August 8, 2013

The Procedure for Handling Applications by Gaza Strip Residents for Settlement in the Judea and Samaria Area (hereinafter: the settlement procedure) determines the circumstances according to which Palestinian residents of the Gaza Strip may move to and settle in the West Bank. The procedure was introduced in the context of HCJ 3592/08 Hamidat v. Commander of the Army Forces in the West Bank, as a result of the need to find an appropriate humanitarian solution for those affected by the separation policy between Gaza Strip and West Bank residents.The procedure, which stipulates extremely restrictive conditions, allows relocation to the West Bank in only three clear cases (orphans, chronic medical patients and elderly individuals in need of nursing care, who have no other family members in the Gaza Strip). It was severely criticized by the Supreme Court for being excessively narrow. Therefore, recently in HCJ 2088/10 HaMoked: Center for the Defence of the Individual v. Military Commander of the West Bank, the state undertook to expand the catch-all clause that determines the scope of discretion for approval of exceptional applications that do not meet any of the three criteria named above.

Recently, without any official notice, the Coordinator of Government Activities in the Territories (COGAT) posted a new settlement procedure on its website. Although some changes have been made, the possibility of relocating between Gaza and the West Bank remains restricted to near impossible. Most of the amendments made to the procedure do not reflect a real change from the previous procedure and some are even more restrictive. The new procedure, like the old one, defines the same three clear criteria for filing applications to move from Gaza to the West Bank. Like the previous procedure, it too stipulates that family ties do not, in and of themselves, constitute “humanitarian criteria” that would lead to approval of an application.

Click here for the changes made to the procedure.

In addition to the restrictive criteria, section 6 of the procedure stipulates that applications made under it are to be submitted through a single, specific individual, Director General of the Palestinian Authority’s Ministry of Civilian Affairs, Mr. Hussein a-Sheikh. Mr. a-Sheikh lives in Ramallah. The procedure is meant to regulate relocation by individuals who are located in the Gaza Strip. The process of filing applications combined with the strict conditions listed in the procedure makes relocating from Gaza to the West Bank almost impossible. We note that Gisha is not aware of a single application that has been filed, let alone approved, under this procedure since its introduction in 2009. A Freedom of Information application sent by Gisha and HaMoked to COGAT asking to receive factual information and statistics regarding the implementation of the procedure encountered an impenetrable wall of evasion, foot-dragging and irrelevant responses. Consequently an administrative petition is currently pending before the Tel Aviv District Court, seeking to compel COGAT to supply information about the implementation of the procedure.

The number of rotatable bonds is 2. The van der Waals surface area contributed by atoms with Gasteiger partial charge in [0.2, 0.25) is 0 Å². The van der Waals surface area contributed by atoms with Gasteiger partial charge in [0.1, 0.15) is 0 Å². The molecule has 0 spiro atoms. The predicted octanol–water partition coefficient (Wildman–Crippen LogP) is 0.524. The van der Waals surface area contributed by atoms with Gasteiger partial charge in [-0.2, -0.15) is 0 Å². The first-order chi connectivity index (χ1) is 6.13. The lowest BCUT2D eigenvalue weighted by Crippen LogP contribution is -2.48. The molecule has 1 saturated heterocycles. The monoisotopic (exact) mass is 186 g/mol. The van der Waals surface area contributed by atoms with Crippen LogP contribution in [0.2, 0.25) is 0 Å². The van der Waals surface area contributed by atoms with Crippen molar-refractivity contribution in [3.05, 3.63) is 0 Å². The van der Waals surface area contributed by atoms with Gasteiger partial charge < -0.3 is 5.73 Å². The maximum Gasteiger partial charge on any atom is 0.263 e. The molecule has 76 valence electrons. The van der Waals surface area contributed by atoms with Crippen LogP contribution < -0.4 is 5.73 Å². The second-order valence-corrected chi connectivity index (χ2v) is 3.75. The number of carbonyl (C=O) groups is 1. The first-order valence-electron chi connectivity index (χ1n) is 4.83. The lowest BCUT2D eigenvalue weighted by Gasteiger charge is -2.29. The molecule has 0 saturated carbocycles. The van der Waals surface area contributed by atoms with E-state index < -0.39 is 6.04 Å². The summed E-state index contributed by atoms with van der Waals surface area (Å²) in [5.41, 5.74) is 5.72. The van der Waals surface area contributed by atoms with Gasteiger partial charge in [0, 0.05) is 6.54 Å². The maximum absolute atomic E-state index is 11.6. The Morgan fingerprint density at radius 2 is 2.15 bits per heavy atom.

On August 6, 2008, the media reported (Hebrew) that an application for relocation to the West Bank filed by the Palestinian Authority on behalf of Mohammed Assaf, the recent winner of “Arab Idol”, was approved by COGAT, Major General Eitan Dangot. Following approval of the application, Assaf, his family and even his manager, left Gaza and moved to the West Bank.

Assaf and his family obviously do not meet the criteria stipulated in the settlement procedure, nor do they come under the terms of the catch-all clause that allows approval in exceptional circumstances (unless winning a televised singing contest is considered “exceptional humanitarian circumstances”). Despite this, in this case, the military had no trouble bending the rules in order to allow the star to relocate.

Gisha welcomes the approval of Assaf’s application and wishes him success in his career. However, it should be noted that many Palestinians living in the Gaza Strip whose circumstances call out for approval for relocation to the West Bank are not granted the same privilege. COGAT’s decision to approve Assaf’s exceptional application only a few days after it published the restrictive settlement procedure emphasizes all the more the need to expand the criteria (especially the catch-all clause) for relocation from Gaza to the West Bank.